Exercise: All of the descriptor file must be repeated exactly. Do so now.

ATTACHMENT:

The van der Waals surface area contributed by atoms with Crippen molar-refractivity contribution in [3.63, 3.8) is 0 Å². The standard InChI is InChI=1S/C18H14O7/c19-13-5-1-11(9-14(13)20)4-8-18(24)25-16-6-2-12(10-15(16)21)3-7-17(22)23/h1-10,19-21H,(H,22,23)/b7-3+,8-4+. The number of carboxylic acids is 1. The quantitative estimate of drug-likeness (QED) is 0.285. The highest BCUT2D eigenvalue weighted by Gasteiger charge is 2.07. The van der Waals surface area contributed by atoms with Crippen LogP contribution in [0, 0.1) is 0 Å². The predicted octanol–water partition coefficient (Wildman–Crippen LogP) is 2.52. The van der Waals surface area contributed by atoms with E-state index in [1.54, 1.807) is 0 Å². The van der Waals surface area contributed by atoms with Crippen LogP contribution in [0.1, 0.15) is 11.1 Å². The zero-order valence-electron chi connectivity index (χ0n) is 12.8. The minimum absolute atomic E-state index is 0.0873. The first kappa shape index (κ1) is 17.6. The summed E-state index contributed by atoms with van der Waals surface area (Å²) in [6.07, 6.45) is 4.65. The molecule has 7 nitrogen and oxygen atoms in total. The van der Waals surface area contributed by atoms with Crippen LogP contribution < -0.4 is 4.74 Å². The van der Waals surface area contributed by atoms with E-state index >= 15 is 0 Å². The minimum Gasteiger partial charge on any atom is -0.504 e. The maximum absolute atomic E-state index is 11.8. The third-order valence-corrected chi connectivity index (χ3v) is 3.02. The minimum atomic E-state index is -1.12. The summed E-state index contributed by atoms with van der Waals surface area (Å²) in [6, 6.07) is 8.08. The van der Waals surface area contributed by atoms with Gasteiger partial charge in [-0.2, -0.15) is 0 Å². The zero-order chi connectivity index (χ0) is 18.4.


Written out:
The van der Waals surface area contributed by atoms with Crippen molar-refractivity contribution in [3.63, 3.8) is 0 Å². The standard InChI is InChI=1S/C18H14O7/c19-13-5-1-11(9-14(13)20)4-8-18(24)25-16-6-2-12(10-15(16)21)3-7-17(22)23/h1-10,19-21H,(H,22,23)/b7-3+,8-4+. The number of carboxylic acids is 1. The quantitative estimate of drug-likeness (QED) is 0.285. The highest BCUT2D eigenvalue weighted by Gasteiger charge is 2.07. The van der Waals surface area contributed by atoms with Crippen LogP contribution in [0, 0.1) is 0 Å². The predicted octanol–water partition coefficient (Wildman–Crippen LogP) is 2.52. The van der Waals surface area contributed by atoms with E-state index in [1.54, 1.807) is 0 Å². The van der Waals surface area contributed by atoms with Crippen LogP contribution in [0.1, 0.15) is 11.1 Å². The zero-order valence-electron chi connectivity index (χ0n) is 12.8. The minimum absolute atomic E-state index is 0.0873. The first kappa shape index (κ1) is 17.6. The summed E-state index contributed by atoms with van der Waals surface area (Å²) in [6.07, 6.45) is 4.65. The molecule has 7 nitrogen and oxygen atoms in total. The van der Waals surface area contributed by atoms with Crippen LogP contribution < -0.4 is 4.74 Å². The van der Waals surface area contributed by atoms with E-state index >= 15 is 0 Å². The minimum Gasteiger partial charge on any atom is -0.504 e. The maximum absolute atomic E-state index is 11.8. The third-order valence-corrected chi connectivity index (χ3v) is 3.02. The minimum atomic E-state index is -1.12. The summed E-state index contributed by atoms with van der Waals surface area (Å²) in [6, 6.07) is 8.08. The van der Waals surface area contributed by atoms with Gasteiger partial charge in [-0.2, -0.15) is 0 Å². The zero-order chi connectivity index (χ0) is 18.4.